Malaria is a life-threatening condition that exposes approximately half of the world's population to the risk of developing a severe and often lethal form of disease. In a study published in the latest issue of the journal Cell Host & Microbe*, Miguel Soares and his team at Instituto Gulbenkian de Ciência (IGC), Portugal, discovered that the development of severe forms of malaria can be prevented by a simple mechanism that controls the accumulation of iron in tissues of the infected host. They found that expression of a gene that neutralizes iron inside cells, named H Ferritin, reduces oxidative stress preventing tissue damage and death of the infected host. This protective mechanism provides a new therapeutic strategy against malaria.
Malaria is the disease caused by infection with the parasite Plasmodium through the bites of infected mosquitoes. Infected individuals activate a series of defence mechanisms that aim at eliminating the parasite. However, this is not totally efficient in terms of avoiding severe forms of the disease and eventually death. There is another defence strategy that provides disease tolerance to malaria, reducing disease severity without targeting the parasite, as recently highlighted by Miguel Soares and collaborators in the journal Science**. The study now published in the journal Cell Host & Microbe* shows that this defence strategy acts via the regulation of iron metabolism in the infected host.
It was known that restricting iron availability to pathogens can reduce their virulence, that is, their capacity to cause disease. However, this defence strategy has a price, namely the accumulation of toxic iron in tissues and organs of the infected host. This can lead to tissue damage, enhancing rather than preventing disease severity. In the experimental work now conducted Raffaella Gozzelino, a senior researcher in Miguel Soares' laboratory, demonstrates that the infected host overcomes this problem by inducing the expression of H-Ferritin, which detoxifies iron. The protective effect of H-Ferritin prevents the development of severe and often lethal forms of malaria in mice.
The researchers also investigated if there is a correlation between the severity of malaria and the expression of ferritin in humans. Together with Bruno Bezerril Andrade (currently at the National Institute of Allergy and Infectious Diseases, NIH, USA), Nivea Luz and Manoel Barral-Netto (at Fundação Oswaldo Cruz and Faculdade de Medicina, Universidade Federal da Bahia, Brazil) they analyzed samples from individuals infected with Plasmodiumin Rondônia, a state in the north-western part of Brazil. Their results showed that, among the infected individuals, those with higher levels of ferritin presented reduced tissue damage. Together with the experimental data obtained in mice, these observations reveal that ferritin confers protection against malaria, without interfering directly with the parasite causing the disease, that is, that ferritin confers disease tolerance to malaria.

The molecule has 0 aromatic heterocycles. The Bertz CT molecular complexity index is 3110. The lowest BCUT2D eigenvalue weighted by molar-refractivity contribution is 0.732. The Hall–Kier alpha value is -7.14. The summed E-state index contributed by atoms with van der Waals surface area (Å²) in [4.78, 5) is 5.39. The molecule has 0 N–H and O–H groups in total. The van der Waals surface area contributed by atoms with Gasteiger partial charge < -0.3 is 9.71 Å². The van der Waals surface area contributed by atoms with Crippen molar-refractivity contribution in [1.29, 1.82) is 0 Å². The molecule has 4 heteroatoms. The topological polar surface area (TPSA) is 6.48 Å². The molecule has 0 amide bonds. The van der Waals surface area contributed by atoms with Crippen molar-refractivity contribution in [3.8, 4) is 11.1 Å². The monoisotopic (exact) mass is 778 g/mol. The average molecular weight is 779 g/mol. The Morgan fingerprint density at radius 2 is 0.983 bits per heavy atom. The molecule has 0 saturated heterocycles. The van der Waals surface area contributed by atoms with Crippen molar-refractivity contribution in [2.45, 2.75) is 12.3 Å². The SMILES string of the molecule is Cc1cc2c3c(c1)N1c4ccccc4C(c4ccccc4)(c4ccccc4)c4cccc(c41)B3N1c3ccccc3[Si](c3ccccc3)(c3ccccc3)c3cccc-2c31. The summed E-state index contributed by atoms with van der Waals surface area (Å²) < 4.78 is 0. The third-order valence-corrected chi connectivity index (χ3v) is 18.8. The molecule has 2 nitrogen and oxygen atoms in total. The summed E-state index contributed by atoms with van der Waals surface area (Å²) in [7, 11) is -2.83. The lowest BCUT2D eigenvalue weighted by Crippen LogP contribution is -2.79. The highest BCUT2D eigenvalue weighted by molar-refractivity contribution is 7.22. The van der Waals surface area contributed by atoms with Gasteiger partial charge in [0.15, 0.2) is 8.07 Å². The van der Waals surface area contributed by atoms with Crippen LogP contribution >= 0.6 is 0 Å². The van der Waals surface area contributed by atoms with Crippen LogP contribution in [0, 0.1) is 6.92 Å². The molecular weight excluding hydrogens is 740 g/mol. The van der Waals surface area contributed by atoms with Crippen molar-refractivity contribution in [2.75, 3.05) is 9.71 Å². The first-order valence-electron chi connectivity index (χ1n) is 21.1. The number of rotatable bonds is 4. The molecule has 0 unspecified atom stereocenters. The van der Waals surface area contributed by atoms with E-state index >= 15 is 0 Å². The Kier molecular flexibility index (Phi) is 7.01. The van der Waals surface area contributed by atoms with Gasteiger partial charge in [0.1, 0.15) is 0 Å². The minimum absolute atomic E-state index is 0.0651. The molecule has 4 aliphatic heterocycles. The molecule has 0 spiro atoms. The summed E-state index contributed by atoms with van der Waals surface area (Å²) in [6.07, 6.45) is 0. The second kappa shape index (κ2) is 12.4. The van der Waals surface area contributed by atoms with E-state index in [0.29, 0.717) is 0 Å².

Miguel Soares says: 'Our work suggests that individuals that express lower levels of Ferritin and hence are not so efficient at sequestering toxic iron in their tissues might be at a higher risk of developing severe forms of malaria. Furthermore, our study also supports a theory that explains how protection against malaria, as well as other infectious diseases, can operate without targeting directly the causative agent of disease, namely Plasmodium. Instead, this defence strategy works by protecting cells, tissue and organs in the infected host from dysfunction, thus limiting the severity of disease.'
This study opens the way to new therapeutics that could confer tolerance to malaria.
Instituto Gulbenkian de Ciencia: http://www.igc.gulbenkian.pt
This press release was posted to serve as a topic for discussion. Please comment below. We try our best to only post press releases that are associated with peer reviewed scientific literature. Critical discussions of the research are appreciated. If you need help finding a link to the original article, please contact us on twitter or via e-mail.
Scientists develop test for three proteins which could give early warning of disease and help doctors distinguish symptoms from chronic pancreatitis
A series of experiments has produced incredible results by giving young blood to old mice. Now the findings are being tested on humans.
A probe inserted into a person's brain can alert intensive-care staff to a critical drop in energy supply, potentially saving the patient's life
Tests that detect changes in genes triggered by drugs could bolster the use of a biological passport – if athletics will spend more on research
The drug derived from the venom of cone snails must be injected into the spinal column to get beyond a patient's blood-brain barrier and bring relief. But scientists think they may have a workaround.
For some unknown reason, the insects that transmit sleeping sickness in sub-Saharan Africa are attracted to the color blue. So scientists think blue flytraps could help wipe out the disease for good.
Pharmacology can get a bad rap in the press. Professors George Davey Smith and David Nutt fight the case for statins and SSRIs.
People who spend time watching fish swim in aquarium tanks could improve their physical and mental wellbeing, a study shows.
The chytrid fungus has wiped out populations of amphibians around the world. A type of the fungus infects only salamanders, and researchers have identified vulnerable areas in North America.
NPR's Melissa Block speaks with the AP's Brazil bureau chief Brad Brooks about the investigation, which found high levels of dangerous viruses in water venues for the 2016 Summer Olympics.